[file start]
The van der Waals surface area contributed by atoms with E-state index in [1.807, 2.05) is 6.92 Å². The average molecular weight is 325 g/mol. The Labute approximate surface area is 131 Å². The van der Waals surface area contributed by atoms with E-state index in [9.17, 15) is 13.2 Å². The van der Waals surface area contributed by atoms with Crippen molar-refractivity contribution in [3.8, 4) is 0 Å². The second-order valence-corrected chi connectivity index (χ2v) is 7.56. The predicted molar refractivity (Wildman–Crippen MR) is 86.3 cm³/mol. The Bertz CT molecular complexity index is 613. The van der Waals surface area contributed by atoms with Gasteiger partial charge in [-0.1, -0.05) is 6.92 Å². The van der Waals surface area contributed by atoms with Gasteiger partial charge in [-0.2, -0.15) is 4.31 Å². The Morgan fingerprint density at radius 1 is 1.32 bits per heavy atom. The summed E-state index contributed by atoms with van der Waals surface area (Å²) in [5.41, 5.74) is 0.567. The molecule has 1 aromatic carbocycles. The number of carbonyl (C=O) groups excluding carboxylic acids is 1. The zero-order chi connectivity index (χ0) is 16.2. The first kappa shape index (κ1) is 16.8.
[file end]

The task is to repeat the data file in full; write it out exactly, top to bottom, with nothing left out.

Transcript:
The van der Waals surface area contributed by atoms with E-state index in [1.807, 2.05) is 6.92 Å². The average molecular weight is 325 g/mol. The Labute approximate surface area is 131 Å². The van der Waals surface area contributed by atoms with E-state index in [9.17, 15) is 13.2 Å². The van der Waals surface area contributed by atoms with Crippen molar-refractivity contribution in [3.8, 4) is 0 Å². The second-order valence-corrected chi connectivity index (χ2v) is 7.56. The predicted molar refractivity (Wildman–Crippen MR) is 86.3 cm³/mol. The Bertz CT molecular complexity index is 613. The van der Waals surface area contributed by atoms with Gasteiger partial charge in [-0.1, -0.05) is 6.92 Å². The van der Waals surface area contributed by atoms with Gasteiger partial charge in [-0.2, -0.15) is 4.31 Å². The Morgan fingerprint density at radius 1 is 1.32 bits per heavy atom. The summed E-state index contributed by atoms with van der Waals surface area (Å²) in [5.41, 5.74) is 0.567. The molecule has 1 aromatic carbocycles. The number of carbonyl (C=O) groups excluding carboxylic acids is 1. The zero-order chi connectivity index (χ0) is 16.2. The first kappa shape index (κ1) is 16.8.